Crude oil prices have surged more than 7 percent this morning in New York trading, reaching as high as $98 per barrel, as the chaos in Libya raised fears of supply disruption.
There are also fears that the unrest in Libya - which has now reached its fifth day and has cost hundreds of lives - might even reach Saudi Arabia, the world's premier oil producer.
Libyan strongman Moammar Gaddafi is facing the possible of his 40-plus-year reign.
"Now that the rioting has spread to Libya and Iran, the price of Brent crude oil and WTI oil have jumped, and so have traders' risk," said Sam Stovall, chief investment strategist at S&P.
"We acknowledge that a lengthy disruption in Libyan oil production could wreak havoc on world oil markets in the long term. Near term, however, we are comforted somewhat by oil inventories that could cover a 50-60 day Libyan disruption... What's more, … Saudi Arabia, Kuwait and the United Arab Emirates have the spare capacity to replace much of what could be lost by a Libyan shutdown."
However, any risk to Saudi production would raise alarms all over the world.
Win Thin, global head of emerging markets strategy for Brown Brothers Harriman, was quoted as saying that "markets have always relied on Saudi Arabia to act as the swing producer, boosting output if supplies were disrupted elsewhere."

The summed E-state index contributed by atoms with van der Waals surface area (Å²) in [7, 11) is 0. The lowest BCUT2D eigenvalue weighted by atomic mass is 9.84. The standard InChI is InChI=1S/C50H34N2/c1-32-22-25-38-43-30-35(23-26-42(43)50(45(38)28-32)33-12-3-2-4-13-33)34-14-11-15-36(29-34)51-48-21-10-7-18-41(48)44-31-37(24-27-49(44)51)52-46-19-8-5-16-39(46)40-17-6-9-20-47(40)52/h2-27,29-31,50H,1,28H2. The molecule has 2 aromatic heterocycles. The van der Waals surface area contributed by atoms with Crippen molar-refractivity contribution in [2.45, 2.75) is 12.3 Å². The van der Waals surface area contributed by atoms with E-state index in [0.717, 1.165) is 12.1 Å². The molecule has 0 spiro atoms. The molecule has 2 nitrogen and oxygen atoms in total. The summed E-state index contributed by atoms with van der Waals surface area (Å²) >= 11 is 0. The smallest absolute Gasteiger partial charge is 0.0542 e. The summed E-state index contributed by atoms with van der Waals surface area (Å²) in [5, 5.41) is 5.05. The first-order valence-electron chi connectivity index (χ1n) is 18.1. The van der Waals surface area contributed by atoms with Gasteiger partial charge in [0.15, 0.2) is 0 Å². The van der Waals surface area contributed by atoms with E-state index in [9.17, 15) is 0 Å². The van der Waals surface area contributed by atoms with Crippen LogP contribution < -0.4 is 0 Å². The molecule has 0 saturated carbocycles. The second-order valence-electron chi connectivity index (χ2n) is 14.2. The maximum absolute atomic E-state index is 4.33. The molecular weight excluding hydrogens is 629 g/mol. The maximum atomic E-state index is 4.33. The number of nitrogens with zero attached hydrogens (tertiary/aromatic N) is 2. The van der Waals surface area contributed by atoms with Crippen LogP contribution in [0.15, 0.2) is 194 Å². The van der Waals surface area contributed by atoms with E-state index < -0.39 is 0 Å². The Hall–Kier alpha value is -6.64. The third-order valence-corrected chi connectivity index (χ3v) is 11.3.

The International Energy Agency ( IEZ ) said it "stands ready, as always, to make oil available to the market in the event of a major supply disruption if alternative supplies cannot readily be made available via normal market mechanisms."
OPEC also assured it will hold an emergency meeting to raise its output if necessary.
Meanwhile, the situation in Libya becomes increasingly precarious.
David Hartwell, a London-based analyst at HIS Global Insight, believes Gaddafi's days are numbered.
"Colonel Muammar al-Gaddafi's hold on power in Libya is now as tenuous as it has ever been during his 42 years as leader of the country," he said. "Defections by military units, diplomats, tribal groups and even cabinet ministers have left him isolated and increasingly reliant on brute military force to regain control of the country. Foreign companies have evacuated thousands of staff as the uprising threatens to do long-term damage to Libya's operational environment."
Hartwell adds that there appears to be no way back for Gaddafi "and events have now reached a point where nothing less than his removal will end the violence in Libya."
Regarding Libya's oil economy, Hartwell indicated that although production has not yet been disrupted, the "potential for temporary outages remains strong, affecting domestic electricity supplies. As yet, gas pipeline exports to Italy have also remained unaffected. Should the violence escalate further however, clearly there is enhanced potential for serious outages and consequent knock-on effects for global prices."